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Biology Unit 2 Study Guide

by: Anna Stidham

Biology Unit 2 Study Guide Bio 190

Marketplace > Towson University > Biology > Bio 190 > Biology Unit 2 Study Guide
Anna Stidham
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These notes cover what will be on the exam from unit 2
Intro Biology for Health Professions
Joseph Velenovsky
Study Guide
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This 9 page Study Guide was uploaded by Anna Stidham on Tuesday February 9, 2016. The Study Guide belongs to Bio 190 at Towson University taught by Joseph Velenovsky in Fall 2015. Since its upload, it has received 18 views. For similar materials see Intro Biology for Health Professions in Biology at Towson University.


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Date Created: 02/09/16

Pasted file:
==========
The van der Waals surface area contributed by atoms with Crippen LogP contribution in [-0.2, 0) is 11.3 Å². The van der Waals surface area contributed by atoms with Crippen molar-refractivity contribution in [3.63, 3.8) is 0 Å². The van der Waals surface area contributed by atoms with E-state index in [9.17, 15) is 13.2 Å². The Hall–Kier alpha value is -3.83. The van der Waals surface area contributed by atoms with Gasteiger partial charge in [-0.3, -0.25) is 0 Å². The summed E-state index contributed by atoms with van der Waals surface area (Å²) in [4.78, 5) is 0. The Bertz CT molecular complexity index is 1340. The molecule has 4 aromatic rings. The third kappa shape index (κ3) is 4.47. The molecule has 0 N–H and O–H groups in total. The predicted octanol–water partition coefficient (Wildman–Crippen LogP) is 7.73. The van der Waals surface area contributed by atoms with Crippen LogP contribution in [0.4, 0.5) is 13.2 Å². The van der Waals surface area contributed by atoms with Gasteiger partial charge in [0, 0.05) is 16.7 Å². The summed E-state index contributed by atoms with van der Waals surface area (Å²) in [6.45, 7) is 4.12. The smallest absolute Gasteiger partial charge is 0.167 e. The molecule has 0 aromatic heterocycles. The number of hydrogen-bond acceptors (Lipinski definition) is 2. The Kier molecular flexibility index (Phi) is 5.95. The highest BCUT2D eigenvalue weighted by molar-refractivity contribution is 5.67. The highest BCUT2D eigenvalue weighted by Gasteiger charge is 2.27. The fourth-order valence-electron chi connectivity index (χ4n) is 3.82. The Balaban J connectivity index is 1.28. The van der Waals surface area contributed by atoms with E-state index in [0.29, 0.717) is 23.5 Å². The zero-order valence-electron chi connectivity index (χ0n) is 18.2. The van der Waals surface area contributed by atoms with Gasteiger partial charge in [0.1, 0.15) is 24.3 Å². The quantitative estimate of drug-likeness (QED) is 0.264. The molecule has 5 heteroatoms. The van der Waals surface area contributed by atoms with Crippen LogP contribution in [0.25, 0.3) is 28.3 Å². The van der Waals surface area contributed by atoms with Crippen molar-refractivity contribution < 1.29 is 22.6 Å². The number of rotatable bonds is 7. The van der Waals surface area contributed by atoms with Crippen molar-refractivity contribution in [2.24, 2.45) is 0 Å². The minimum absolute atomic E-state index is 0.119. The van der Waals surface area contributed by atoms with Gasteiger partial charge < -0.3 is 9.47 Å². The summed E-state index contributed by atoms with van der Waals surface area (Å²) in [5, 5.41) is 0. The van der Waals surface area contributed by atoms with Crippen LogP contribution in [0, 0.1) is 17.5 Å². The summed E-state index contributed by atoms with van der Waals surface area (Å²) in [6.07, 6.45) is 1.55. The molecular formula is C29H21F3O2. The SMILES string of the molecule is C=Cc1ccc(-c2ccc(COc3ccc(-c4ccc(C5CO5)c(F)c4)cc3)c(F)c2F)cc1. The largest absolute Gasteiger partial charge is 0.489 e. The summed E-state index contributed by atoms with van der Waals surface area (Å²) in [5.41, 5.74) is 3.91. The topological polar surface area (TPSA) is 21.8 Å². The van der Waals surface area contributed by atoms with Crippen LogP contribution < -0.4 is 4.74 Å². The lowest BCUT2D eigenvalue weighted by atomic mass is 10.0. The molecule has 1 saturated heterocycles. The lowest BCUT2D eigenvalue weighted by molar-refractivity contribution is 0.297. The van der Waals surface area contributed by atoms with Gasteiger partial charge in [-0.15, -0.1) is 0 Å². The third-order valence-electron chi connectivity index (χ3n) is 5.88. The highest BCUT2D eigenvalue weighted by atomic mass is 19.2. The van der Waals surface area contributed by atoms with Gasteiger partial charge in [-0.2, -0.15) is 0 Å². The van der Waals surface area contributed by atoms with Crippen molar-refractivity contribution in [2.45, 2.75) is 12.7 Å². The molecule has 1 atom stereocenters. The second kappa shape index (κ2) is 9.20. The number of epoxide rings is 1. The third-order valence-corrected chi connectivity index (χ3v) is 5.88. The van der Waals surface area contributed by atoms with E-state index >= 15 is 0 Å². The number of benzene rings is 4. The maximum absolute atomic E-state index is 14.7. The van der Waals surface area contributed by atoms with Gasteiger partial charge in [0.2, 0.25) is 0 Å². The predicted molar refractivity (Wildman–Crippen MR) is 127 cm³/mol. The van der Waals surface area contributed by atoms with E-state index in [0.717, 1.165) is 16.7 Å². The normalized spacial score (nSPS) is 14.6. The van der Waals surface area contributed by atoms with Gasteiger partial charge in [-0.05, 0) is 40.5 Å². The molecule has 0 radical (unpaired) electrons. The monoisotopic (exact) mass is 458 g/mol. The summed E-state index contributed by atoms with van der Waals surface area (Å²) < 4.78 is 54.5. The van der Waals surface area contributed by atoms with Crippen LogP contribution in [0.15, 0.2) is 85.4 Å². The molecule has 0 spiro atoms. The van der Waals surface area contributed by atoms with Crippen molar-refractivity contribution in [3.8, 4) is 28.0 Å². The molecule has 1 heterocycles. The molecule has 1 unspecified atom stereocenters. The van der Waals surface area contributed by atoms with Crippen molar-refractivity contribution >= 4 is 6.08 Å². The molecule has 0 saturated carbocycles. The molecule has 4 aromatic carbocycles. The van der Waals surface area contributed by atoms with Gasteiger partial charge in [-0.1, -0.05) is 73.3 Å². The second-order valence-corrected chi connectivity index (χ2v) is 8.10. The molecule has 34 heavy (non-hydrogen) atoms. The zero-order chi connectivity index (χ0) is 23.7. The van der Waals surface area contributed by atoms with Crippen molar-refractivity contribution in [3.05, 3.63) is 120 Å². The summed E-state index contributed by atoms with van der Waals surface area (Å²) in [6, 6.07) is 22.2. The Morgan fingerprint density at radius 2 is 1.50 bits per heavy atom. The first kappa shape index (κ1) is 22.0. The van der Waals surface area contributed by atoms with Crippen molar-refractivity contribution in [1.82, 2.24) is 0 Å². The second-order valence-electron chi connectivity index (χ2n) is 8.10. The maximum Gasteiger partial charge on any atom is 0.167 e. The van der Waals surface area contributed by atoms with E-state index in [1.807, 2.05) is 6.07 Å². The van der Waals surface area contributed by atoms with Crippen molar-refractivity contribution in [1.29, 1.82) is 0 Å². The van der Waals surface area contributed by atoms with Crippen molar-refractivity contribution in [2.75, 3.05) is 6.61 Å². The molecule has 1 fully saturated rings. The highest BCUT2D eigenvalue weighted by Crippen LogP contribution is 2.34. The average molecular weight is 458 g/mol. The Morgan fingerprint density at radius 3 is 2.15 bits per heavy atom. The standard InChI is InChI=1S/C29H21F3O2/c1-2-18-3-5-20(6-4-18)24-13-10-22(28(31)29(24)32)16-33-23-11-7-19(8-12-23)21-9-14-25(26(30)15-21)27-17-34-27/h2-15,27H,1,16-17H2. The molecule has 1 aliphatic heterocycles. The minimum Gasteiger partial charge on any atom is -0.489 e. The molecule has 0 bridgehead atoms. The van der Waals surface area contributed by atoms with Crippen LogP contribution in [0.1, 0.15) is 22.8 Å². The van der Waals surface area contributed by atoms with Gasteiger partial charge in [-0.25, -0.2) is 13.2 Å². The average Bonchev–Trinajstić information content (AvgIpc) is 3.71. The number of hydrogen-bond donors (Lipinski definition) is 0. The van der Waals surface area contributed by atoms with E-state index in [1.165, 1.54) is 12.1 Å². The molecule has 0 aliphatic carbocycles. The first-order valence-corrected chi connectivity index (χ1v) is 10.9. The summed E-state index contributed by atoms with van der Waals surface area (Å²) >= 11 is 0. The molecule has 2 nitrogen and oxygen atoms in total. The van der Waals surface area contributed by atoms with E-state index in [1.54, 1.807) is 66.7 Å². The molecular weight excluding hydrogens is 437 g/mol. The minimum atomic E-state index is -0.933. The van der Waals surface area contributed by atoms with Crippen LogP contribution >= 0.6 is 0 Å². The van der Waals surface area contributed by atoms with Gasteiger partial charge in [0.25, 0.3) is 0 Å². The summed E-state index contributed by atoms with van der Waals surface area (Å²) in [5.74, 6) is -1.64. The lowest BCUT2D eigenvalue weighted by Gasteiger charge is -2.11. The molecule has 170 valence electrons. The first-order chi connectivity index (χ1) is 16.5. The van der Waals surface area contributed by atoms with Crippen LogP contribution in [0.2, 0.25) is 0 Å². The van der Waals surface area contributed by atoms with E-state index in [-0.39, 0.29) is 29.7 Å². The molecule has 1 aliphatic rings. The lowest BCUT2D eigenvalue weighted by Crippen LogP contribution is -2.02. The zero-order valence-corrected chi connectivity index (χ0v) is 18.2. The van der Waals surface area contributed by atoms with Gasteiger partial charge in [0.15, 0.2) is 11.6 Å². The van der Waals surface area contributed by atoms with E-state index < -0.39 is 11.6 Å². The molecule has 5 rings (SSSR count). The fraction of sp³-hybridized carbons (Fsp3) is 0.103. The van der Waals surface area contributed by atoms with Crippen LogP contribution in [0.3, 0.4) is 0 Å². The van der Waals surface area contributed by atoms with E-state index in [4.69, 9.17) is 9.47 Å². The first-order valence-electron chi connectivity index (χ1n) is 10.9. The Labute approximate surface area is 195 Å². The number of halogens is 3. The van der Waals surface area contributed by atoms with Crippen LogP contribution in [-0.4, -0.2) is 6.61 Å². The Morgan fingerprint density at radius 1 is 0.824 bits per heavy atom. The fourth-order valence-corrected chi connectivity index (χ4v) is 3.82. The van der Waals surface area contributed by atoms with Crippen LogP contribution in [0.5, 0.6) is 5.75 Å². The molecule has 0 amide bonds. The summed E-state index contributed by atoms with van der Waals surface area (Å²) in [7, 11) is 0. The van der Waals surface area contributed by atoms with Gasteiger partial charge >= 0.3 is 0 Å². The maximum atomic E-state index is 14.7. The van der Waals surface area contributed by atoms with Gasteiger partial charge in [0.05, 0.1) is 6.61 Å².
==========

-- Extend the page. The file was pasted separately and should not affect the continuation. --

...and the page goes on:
Bio Unit 2 Exam Study Guide Essay- structures of a protein The primary structure of a protein is the linear sequence of amino acids; The secondary structure of a protein is Alpha helical region(s) & beta pleated sheet(s), both of which are held together through hydrogen bonds; The tertiary structure of a protein is the three dimensional shape formed by the interactions between R groups; The quaternary structure of a protein is an association of multiple polypeptides Primary- upon denaturation it stays intact; linear sequence of amino acids Secondary- backbone of a protein; Alpha helixes- fibrous proteins have more; beta pleated sheets- globular proteins; held together by Hydrogen bonds Tertiary- 3D shape that determines function of protein; interactions of R groups are important and h bonds happen between them. Di sulfide bonds are covalent bonds that are very important and hold the whole structure together Quaternary- 2 or more polypeptide chains make one macromolecule; can be the same polypeptides or different ones Denaturation- Salt and pH break up R groups which breaks tertiary structure and that creates function so it makes it all fall apart Salt- Na+ Cl- ; dissociate into ions and sodium and chlorine will compete for R groups bond. This ill break apart R group’s interactions with one another pH- OH- and H+ will compete for R group bonds and will break up R groups interactions Temperature- vibrates and breaks apart stuff Short answers: Receptor-mediated endocytosis Very highly selective. Receptors for certain solutes, only works for certain thing, receptors ill bind to solute and it will trigger clathrin coated pit that buds off and formed coated vesicle. 3 steps: Receptor binding, formation of pit, vesicle buds off and goes where it needs to go Example: cholestrol Signal Transduction (get diagram of them and explain) Way for cells to talk; signaling cell will exocytosis (export) signal molecule that binds to protein that is receptor for molecule that signal relay proteins to propagate signals. Can make transcription factor and make a new protein Hyperactive ras relay protein- growth factor ordinarily proteins get secreted; but ras relay protein takes over (no growth factor, no cell talk) hyperactive sends its own signal (growth shouldn’t be happening), proteins made when no signal said it should in the first place- cancer P53- tumor suppressor gene- growth inhibiting factor should stop growth but nonfunctional transcription factor doesn’t signal transcription of protein that should stop growth. Osmosis Passive transport of water across a selectively permeable membrane. Water molecules readily pass through the cell membrane even though they are polar because of protein channels called ‘ aquaporins. Water diffuses until the solute to water concentration is equal on both sides. Tonicity Hypertonic: Inside- LS, HW and outside-HS, LW and so water moves out, shrivel Hypotonic: Inside- HS, LW and outside- HW, LS and so water moves into cell, burst Covalent bonds - are the strongest, two atoms chare one or more pairs of electrons Nonpolar: atoms exert an equal pull on the electrons, the electrons are shared equally Polar: Unequal sharing of electrons; negatively charged electrons get pulled closer to the more electronegative atom an it makes that atom partially negative and the other atom partially positive. Chemistry extent: be able to draw water, determine between covalent polar v nonpolar Polar- hydrophilic Nonpolar- hydrophobic Functional groups Proteins, carbs, lipids All dehydration reactions and hydrolysis Carbs- Glucose and Fructose are sugar monomers or monosaccharides Maltose- G+G; Sucrose- G+F, hydrophilic or soluble in water Polysaccharide (all made of glucose): starch (storage in plants; unbranched; Amylase breaks it down), glycogen (storage in animals; branched in liver and muscles); cellulose (structural in plants for their wall; cellulose breaks it down; we don’t have but cows and termites have bacteria that break it down; highly branched and bonds switch off top to bottom) Proteins- Made of amino acids R groups determine what amino acid it is Polar R groups- either bc its charged or because of an OH- group Lipid- no monomer, hydrophobic Fatty acid- three tails and glycerol Saturated- all hydrogens Unsaturated- kink (poly- many kinks in one tail) Fatty acid Steroid (cholesterol) Phospholipid- 2 fatty acid tails Hydrophilic (polar) head, hydrophobic tail choline, glycerol, phosphate group, 2 fatty tails Diffusion: tendency for particles of any kind to spread out evenly in an available space; molecules in a fluid are constantly in motion and they collide with each other and bounce off others and spread into open space. If the membrane is permeable to a molecule—the molecule can easily pass through membrane Equilibrium: when the number of molecules moving in one direction is equal to the number of molecules moving in the opposite direction. Concentration Gradient: substances tend to move from areas of high concentration (where a ton of molecules are) to areas of less concentration (where fewer are) Passive Transport- diffusion across a membrane that requires no energy (O and 2 CO 2iffuse easily) Facilitated Diffusion- passage of a substance through a specific transport protein across a biological membrane down its concentration gradient. Transport proteins help substances that do not diffuse freely across membrane, without them certain substances wouldn’t be able to cross membrane or would take too long & wouldn’t be useful; t.proteins are specific for the substance they help No energy is used because it is a type of passive transport and works with the concentration gradient Polar molecules and ions use facilitated diffusion Aquaporin- the transport protein that helps move water across membrane b/c water is polar Active Transport- energy (ATP) must be expended to move a solute against its concentration gradient (toward the side where the solute is more concentrated) 1. Solute Binding- solute on the cytoplasmic side of the plasma membrane attaches to a specific binding site on the transport protein 2. Phosphate Attaching (Phosporylation)- ATP transfers one of its phosphate groups to the transport protein 3. Transport- Protein changes shape in such a way that the solute goes through and is released on the other side of the membrane 4. Protein reversion- Phosphate group detaches and transport protein returns to its original shape Exocytosis- export bulky materials ex. Proteins and polysaccharides Transport vesicle filled with macromolecules buds from Golgi goes to plasma membrane then vesicles fuse with membrane and vesicle’s contents spill out of cell. Tears are when salty solutions get exported through exocytosis. Endocytosis- cell takes in large molecules Depression in the plasma membrane pinches in and forms a vesicle enclosing material that had been outside the cell Three kinds: Phagocytosis: “cellular eating”, cell engulfs a particle by wrapping extensions called pseudopodia around it and packaging it within a membrane-enclosed sac large enough to be called a vacuole Pinocytosis- “cellular drinking”, cell gulps droplets of fluid into tiny vesicles; not specific (any and all solutes dissolved in the droplets) Receptor-mediated endocytosis- highly selective; receptor proteins for specific molecules are embedded in regions of the membrane that are lined by a layer of coat proteins; take cholesterol from blood for synthesis of membranes and steroids Signal Transduction pathway- a series of molecular changes that converts a signal on a target cell’s surface to a specific response inside the cell 1. Signaling cell secretes a signaling molecule 2. This molecule binds to a receptor protein embedded in the target cell’s plasma membrane 3. The binding activates the first in a series of relay proteins within the target cell 4. The last relay molecule in the series activates a transcription factor 5. The factor triggers transcription of a specific gene 6. Translation of the mRNA produces a protein KNOW ALL CELL PARTS Endomembrane System Nuclear Envelope- has two membranes that keep nucleus together; traffic cop of nucleus ER- Smooth- making of lipids; rich in ovaries and testes bc they make hormones (steroids), and livers bc it detoxifies drugs and alc, and stores calcium ions in muscle and nerve cells Rough- makes phospholipids that help plasma membrane grow bc vesicles go off and add to them, bound (on rER or membrane) or secreted by cell. Golgi- Comes to receiving end and adds to membrane of Golgi, contents move through, and then modification (glycosylation or phosphorylation), buds off and vesicles is made from membrane of Golgi Lysosome- They digest everything. They bind to vacuoles and digest it all and can recycle things to organic parts Plasma Membrane forms a flexible boundary between the living cell and its surroundings Phospholipid hydrophilic heads face into the cell exposed to the aqueous solutions on both sides of the membrane and out of the cell while hydrophobic tails point inward mingling together and shielding from water Nonpolar Molecules (O ,2CO )2easily move across membrane Ions and Polar Molecules need help getting across. Some proteins form channels so the polar molecules can get through the membrane Vacuole- big vesicles Not in system but part of cell: Ribosomes: Make proteins can be free in cytoplasm or bound to rER or nuclear envelope Mitochondria- energy processing Chloroplast- photosynthesis Cytoskeleton- protein fibers; support and structure; need motor proteins Microfilaments: thinnest, globular, form 3d network that supports cell bc they don’t have cell walls Intermediate Filaments: made of fibrous, supercoil, anchor organelles ex. Nucleus, permanent Microtubules: mainly globular, act like train tracks for organelles to move along like lysosomes Extracellular Matrix- forms tissues and helps protect cell; main component is glycoprotein Integrins: transmit signals between ECM and cytoskeleton Junctions Tight- prevents leakage, knit together by proteins Anchor- strength and stability, intermediate filaments, stretch or mechanical stress Gap- communicating Plants: cell wall made of cellulose and plasmodesmata that prevents isolation and keeps open channels of water, nutrients, and helps chemical signals go from one cell to another Plants do not have lysosomes- they use contractile vacuoles to digest and to keep things that you don’t want in other parts of the cell like plant pigment and antiherbivore compounds like nicotine or caffeine The small size of cells relates to the need to exchange materials across the plasma membrane Cell must be large enough to house enough DNA, protein molecules, and structures to survive and reproduce Large cells have more surface area than small cells, but much less surface area relative to their volume Bonus: What level of protein structure determines function?; What level of protein structure is considered the backbone of a protein?; What is a polypeptide? Tertiary; Secondary; A linear chain of amino acids What are transmembrane proteins? Transmembrane proteins typically have regions of what two classifications of amino acids? Where are the different classifications found within the protein? What part of the amino acid determines its classification? Chitin- exoskeleton of insects and crustaceans Endosymbiotic theory- mitochondria and chloroplast very close to prokaryotes Single circular chromosome, ribosomes, and reproduce by splitting Made their way into eukaryotic cells and stayed bc aerobic environment. These structures helped use oxygen to make energy